Select Excerpts from the Interview
DR LOVE: Can you discuss the results from your paper in The New England Journal of Medicine evaluating the efficacy of taxanes based on HER2 status?
DR HAYES: I had the opportunity to work with the CALGB to prospectively collect tissue blocks from the patients enrolled in CALGB-9344, which evaluated AC with or without paclitaxel (1.1). We proposed that we might find a benefit with higher doses of doxorubicin for patients with HER2-positive disease. We didn’t know what to propose for paclitaxel. Preclinical data suggested that HER2-positive cells were resistant to paclitaxel and docetaxel. That was one hypothesis, but at the time we wrote the protocol, some clinical data suggested the opposite.
DR LOVE: This study began in 1994 when HER2 assays were not being done. How did you obtain the data?
DR HAYES: Once CALGB-9344 was completed, we wrote a separate protocol to evaluate HER2 with three different assays and incorporate the ER data from the primary sites. We conducted the HER2 testing in investigational laboratories. Ann Thor performed HER2 analysis with CB11 staining. Don Weaver used the HercepTest™ at the University of Vermont, and Lynn Dressler performed the PathVysion® FISH analysis at the University of North Carolina. We did not retest the ER status, but we’re doing that now.
Our first finding was that regardless of HER2 status, no consistent benefit was evident from higher doses of doxorubicin (Hayes 2007). The relative benefits of doxorubicin reach a plateau at about 60 mg/m2. It doesn’t matter if your disease is HER2-negative or HER2-positive — going above 60 mg/m2 doesn’t appear to bring additional benefit. It’s bad news because I’d like to make progress, but it’s good news because you can have a lot of toxicity at those higher levels of doxorubicin.
Regardless of which of the three assays we used, we determined that a substantial benefit occurred with the addition of paclitaxel for patients with HER2-positive disease, irrespective of ER status. If the patients had HER2-positive disease, ER-negative or ER-positive, they benefited from paclitaxel. Patients with HER2-negative disease benefited less.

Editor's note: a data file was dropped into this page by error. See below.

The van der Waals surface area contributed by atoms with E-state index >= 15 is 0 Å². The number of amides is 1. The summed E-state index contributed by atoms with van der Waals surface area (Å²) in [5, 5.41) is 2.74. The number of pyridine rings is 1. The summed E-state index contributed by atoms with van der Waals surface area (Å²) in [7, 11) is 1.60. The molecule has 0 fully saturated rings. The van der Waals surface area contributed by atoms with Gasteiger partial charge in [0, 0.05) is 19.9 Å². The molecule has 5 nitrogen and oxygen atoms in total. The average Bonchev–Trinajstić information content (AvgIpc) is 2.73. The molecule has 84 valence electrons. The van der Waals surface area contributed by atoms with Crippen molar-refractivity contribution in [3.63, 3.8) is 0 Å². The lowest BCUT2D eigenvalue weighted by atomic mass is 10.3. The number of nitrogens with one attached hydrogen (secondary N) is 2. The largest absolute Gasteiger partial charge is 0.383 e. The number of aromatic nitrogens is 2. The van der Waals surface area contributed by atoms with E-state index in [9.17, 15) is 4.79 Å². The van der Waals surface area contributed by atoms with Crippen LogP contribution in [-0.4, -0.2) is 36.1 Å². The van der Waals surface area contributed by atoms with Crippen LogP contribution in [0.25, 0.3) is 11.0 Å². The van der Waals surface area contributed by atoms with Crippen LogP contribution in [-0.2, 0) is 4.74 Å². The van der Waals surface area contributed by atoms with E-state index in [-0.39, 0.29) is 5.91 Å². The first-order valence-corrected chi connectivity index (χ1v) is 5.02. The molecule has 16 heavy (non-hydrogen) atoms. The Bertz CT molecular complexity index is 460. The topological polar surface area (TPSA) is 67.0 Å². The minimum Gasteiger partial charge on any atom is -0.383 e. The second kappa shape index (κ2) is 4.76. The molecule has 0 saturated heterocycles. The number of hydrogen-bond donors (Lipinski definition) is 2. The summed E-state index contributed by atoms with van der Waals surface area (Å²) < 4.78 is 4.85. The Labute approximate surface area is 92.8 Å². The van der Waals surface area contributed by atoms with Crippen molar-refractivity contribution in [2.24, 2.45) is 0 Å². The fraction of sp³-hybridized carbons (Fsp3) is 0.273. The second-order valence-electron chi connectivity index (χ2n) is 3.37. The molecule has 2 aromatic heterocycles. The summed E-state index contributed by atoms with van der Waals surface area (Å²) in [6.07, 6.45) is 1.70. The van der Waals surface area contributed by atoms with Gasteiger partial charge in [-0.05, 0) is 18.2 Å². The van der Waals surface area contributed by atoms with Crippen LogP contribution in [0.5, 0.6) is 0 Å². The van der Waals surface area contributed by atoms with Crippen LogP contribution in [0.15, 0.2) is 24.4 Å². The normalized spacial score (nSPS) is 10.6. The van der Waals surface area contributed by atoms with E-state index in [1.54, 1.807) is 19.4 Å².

We then put the findings together. Statistically it is complicated because now we have a three-way interaction: ER-positive or ER-negative, HER2-positive or HER2-negative and paclitaxel or no paclitaxel. A statistically significant result was recorded for interaction between HER2 and paclitaxel, but we haven’t tried to assess the ER-HER2-paclitaxel interaction.
We found that regardless of HER2 status, patients with ER-negative disease benefited from the addition of paclitaxel, and regardless of ER status, patients with HER2-positive disease benefited. But when we evaluated the subgroup with ER-positive and HER2-negative disease — which accounted for 50 percent of the patients in this clinical trial — the curves for paclitaxel versus no paclitaxel overlapped (Hayes 2007; [1.2]). This suggests that we could avoid the extra four cycles of a modestly toxic and expensive drug, even for patients with node-positive disease.
This was, however, a retrospective subset analysis of a single trial. I don’t believe that women with ER-positive, HER2-negative, node-positive disease should have paclitaxel withheld at this point.
We have seen a substantial reduction in mortality as a result of chemotherapy in general for patients with node-positive disease during the past 20 years. We need to be sure that these findings are correct before we move forward.
DR LOVE: Do these results reflect the efficacy of paclitaxel specifically, or is this more about chemotherapy in general in this subset of patients?